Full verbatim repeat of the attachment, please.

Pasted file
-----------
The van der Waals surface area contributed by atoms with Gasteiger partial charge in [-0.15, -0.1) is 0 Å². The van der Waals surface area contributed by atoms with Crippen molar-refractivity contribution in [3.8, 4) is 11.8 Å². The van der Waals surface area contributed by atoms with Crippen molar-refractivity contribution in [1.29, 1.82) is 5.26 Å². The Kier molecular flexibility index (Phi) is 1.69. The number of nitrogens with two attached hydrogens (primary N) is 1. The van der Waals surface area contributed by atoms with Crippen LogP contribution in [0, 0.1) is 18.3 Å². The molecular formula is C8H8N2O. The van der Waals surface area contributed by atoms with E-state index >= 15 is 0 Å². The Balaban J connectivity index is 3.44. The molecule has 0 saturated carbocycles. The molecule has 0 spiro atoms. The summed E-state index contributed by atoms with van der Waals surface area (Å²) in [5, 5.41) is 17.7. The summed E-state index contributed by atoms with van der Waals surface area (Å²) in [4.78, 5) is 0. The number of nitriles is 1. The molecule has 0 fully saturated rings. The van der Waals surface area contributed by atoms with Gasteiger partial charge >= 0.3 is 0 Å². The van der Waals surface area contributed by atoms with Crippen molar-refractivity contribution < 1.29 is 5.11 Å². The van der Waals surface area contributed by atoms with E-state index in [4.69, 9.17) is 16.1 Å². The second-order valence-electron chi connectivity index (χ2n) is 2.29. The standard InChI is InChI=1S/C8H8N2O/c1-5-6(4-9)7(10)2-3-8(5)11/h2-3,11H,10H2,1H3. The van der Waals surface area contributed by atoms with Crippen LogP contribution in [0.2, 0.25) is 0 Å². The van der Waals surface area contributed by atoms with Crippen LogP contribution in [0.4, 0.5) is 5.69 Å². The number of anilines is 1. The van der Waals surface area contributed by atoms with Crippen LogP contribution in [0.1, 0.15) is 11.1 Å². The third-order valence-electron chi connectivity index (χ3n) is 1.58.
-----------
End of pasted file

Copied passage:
The van der Waals surface area contributed by atoms with Gasteiger partial charge in [-0.15, -0.1) is 0 Å². The van der Waals surface area contributed by atoms with Crippen molar-refractivity contribution in [3.8, 4) is 11.8 Å². The van der Waals surface area contributed by atoms with Crippen molar-refractivity contribution in [1.29, 1.82) is 5.26 Å². The Kier molecular flexibility index (Phi) is 1.69. The number of nitrogens with two attached hydrogens (primary N) is 1. The van der Waals surface area contributed by atoms with Crippen LogP contribution in [0, 0.1) is 18.3 Å². The molecular formula is C8H8N2O. The van der Waals surface area contributed by atoms with E-state index >= 15 is 0 Å². The Balaban J connectivity index is 3.44. The molecule has 0 saturated carbocycles. The molecule has 0 spiro atoms. The summed E-state index contributed by atoms with van der Waals surface area (Å²) in [5, 5.41) is 17.7. The summed E-state index contributed by atoms with van der Waals surface area (Å²) in [4.78, 5) is 0. The number of nitriles is 1. The molecule has 0 fully saturated rings. The van der Waals surface area contributed by atoms with Gasteiger partial charge >= 0.3 is 0 Å². The van der Waals surface area contributed by atoms with Crippen molar-refractivity contribution < 1.29 is 5.11 Å². The van der Waals surface area contributed by atoms with E-state index in [4.69, 9.17) is 16.1 Å². The second-order valence-electron chi connectivity index (χ2n) is 2.29. The standard InChI is InChI=1S/C8H8N2O/c1-5-6(4-9)7(10)2-3-8(5)11/h2-3,11H,10H2,1H3. The van der Waals surface area contributed by atoms with Crippen LogP contribution in [0.2, 0.25) is 0 Å². The van der Waals surface area contributed by atoms with Crippen LogP contribution in [0.4, 0.5) is 5.69 Å². The number of anilines is 1. The van der Waals surface area contributed by atoms with Crippen LogP contribution in [0.1, 0.15) is 11.1 Å². The third-order valence-electron chi connectivity index (χ3n) is 1.58.